Hector Lombard has displayed Olympic judo and dynamite knockout power against less-than-ideal competition outside of Zuffa for almost six years while accumulating a very impressive 25-fight unbeaten streak. Lombard’s stocky build and aggressive windmill punching style has made him a fan-favorite without any of the built-in brand recognition that comes with being in the UFC. The problem with Lombard is that when he fails to finish his opponent quickly and can't overwhelm them, he tends to be ineffective and his conditioning wears. A path to victory for Hector probably begins and ends with attempting to blitzkrieg Boetsch. Many, myself certainly not included, believe Lombard is the man to defeat Anderson Silva. Let’s worry about “The Barbarian” first.
Tim Boetsch is 6-3 in the UFC and since dropping down to the middleweight division, is a perfect 3-0, including an all-time great upset/comeback in his most recent contest against Yushin Okami. Boetsch’s nickname, the oh-so-apt “Barbarian,” is an excellent descriptor for a man who just wins ugly. Boetsch likes to do all the things that his opponent must certainly not enjoy. That list includes but is not limited to: clinching, cage positioning, grinding top-game, and most importantly, putting his fist in the other fighter’s face. There is nothing pretty about a Tim Boetsch fight. His improbable comeback against Yushin Okami displayed Boetsch’s ability to take punishment and his willingness to take chances when the cards are stacked against him. For him to defeat Lombard, he will need to survive the early barrage and begin to slow down the fight and grind on Lombard.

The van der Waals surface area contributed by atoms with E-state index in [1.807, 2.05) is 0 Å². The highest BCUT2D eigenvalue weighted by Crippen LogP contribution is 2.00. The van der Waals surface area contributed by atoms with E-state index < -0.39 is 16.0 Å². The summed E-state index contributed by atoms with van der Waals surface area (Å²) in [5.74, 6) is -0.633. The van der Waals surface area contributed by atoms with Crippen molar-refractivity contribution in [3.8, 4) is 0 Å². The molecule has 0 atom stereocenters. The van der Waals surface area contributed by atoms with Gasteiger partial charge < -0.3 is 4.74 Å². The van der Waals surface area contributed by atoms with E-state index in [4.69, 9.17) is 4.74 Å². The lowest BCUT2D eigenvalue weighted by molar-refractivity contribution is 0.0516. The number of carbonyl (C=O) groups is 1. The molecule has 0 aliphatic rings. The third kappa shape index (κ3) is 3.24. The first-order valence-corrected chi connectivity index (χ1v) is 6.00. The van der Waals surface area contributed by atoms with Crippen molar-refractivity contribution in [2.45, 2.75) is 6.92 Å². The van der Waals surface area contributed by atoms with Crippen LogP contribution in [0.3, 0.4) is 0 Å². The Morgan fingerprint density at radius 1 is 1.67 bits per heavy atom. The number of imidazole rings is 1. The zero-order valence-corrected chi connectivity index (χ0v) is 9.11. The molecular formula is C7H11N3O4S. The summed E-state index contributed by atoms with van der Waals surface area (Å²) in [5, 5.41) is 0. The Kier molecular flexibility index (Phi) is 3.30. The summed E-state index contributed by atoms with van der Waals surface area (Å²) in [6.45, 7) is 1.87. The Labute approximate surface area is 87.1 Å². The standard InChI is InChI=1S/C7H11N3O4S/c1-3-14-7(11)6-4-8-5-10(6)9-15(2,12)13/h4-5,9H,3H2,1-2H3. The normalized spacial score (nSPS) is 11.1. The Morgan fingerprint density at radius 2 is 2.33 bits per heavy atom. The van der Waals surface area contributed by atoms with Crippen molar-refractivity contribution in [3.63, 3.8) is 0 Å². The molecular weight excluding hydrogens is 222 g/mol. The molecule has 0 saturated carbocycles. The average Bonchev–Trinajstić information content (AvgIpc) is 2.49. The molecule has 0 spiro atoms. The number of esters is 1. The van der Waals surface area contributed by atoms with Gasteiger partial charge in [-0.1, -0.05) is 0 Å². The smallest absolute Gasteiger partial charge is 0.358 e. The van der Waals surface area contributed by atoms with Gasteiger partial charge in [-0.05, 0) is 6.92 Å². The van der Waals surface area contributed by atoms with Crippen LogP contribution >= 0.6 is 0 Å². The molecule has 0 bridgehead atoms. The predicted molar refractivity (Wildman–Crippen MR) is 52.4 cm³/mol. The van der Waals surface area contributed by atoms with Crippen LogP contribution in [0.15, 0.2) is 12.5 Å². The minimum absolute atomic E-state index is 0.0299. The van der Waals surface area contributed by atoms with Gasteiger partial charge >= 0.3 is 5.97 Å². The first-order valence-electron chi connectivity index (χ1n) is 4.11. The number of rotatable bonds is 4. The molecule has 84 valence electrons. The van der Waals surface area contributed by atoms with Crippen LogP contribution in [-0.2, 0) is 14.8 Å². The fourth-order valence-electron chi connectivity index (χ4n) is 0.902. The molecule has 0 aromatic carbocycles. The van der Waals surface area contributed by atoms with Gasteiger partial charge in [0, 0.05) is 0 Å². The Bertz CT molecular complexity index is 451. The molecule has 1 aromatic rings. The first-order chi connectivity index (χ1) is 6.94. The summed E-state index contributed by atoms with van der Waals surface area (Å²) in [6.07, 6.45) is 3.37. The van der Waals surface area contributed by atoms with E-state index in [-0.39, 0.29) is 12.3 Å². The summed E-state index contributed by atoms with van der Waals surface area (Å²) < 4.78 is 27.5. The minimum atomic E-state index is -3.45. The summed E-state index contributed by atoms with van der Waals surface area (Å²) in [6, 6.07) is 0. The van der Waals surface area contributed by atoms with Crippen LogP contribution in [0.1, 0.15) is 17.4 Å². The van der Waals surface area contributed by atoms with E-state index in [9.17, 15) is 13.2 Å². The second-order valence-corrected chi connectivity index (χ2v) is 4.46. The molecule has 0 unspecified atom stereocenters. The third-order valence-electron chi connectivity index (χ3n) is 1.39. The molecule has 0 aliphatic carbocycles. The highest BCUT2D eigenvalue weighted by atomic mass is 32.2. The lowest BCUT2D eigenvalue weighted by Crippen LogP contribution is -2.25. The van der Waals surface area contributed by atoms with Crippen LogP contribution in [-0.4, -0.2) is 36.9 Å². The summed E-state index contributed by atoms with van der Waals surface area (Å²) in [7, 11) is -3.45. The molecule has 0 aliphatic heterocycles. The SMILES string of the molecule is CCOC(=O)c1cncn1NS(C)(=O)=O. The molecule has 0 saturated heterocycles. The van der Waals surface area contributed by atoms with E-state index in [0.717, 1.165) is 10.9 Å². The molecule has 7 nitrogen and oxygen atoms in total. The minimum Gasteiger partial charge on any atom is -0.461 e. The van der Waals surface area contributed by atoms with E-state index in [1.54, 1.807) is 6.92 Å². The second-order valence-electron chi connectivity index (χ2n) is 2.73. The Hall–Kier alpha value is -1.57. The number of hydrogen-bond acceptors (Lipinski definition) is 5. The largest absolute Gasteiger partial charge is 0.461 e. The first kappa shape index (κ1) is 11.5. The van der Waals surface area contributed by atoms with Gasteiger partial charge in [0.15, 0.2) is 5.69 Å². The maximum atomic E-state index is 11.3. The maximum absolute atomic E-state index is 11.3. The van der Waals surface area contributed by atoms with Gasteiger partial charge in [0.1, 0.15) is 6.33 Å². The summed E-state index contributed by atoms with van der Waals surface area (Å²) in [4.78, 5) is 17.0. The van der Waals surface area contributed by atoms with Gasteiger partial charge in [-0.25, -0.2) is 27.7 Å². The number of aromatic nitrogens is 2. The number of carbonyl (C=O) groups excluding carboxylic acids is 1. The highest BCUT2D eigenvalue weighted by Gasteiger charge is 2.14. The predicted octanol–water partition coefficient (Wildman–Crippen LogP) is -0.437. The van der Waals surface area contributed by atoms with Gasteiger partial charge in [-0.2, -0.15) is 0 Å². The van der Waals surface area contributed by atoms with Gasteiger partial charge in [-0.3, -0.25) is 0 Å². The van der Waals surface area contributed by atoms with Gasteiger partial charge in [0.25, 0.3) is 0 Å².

Prediction: I think it’s safe to assume that Lombard will come out looking to put Boetsch away early, given that Boetsch is a notoriously slow starter. That being said, I believe “The Barbarian” will withstand the considerable offense of Lombard and wear his foe down in the second two rounds to either take a late third round stoppage, or a clear decision victory.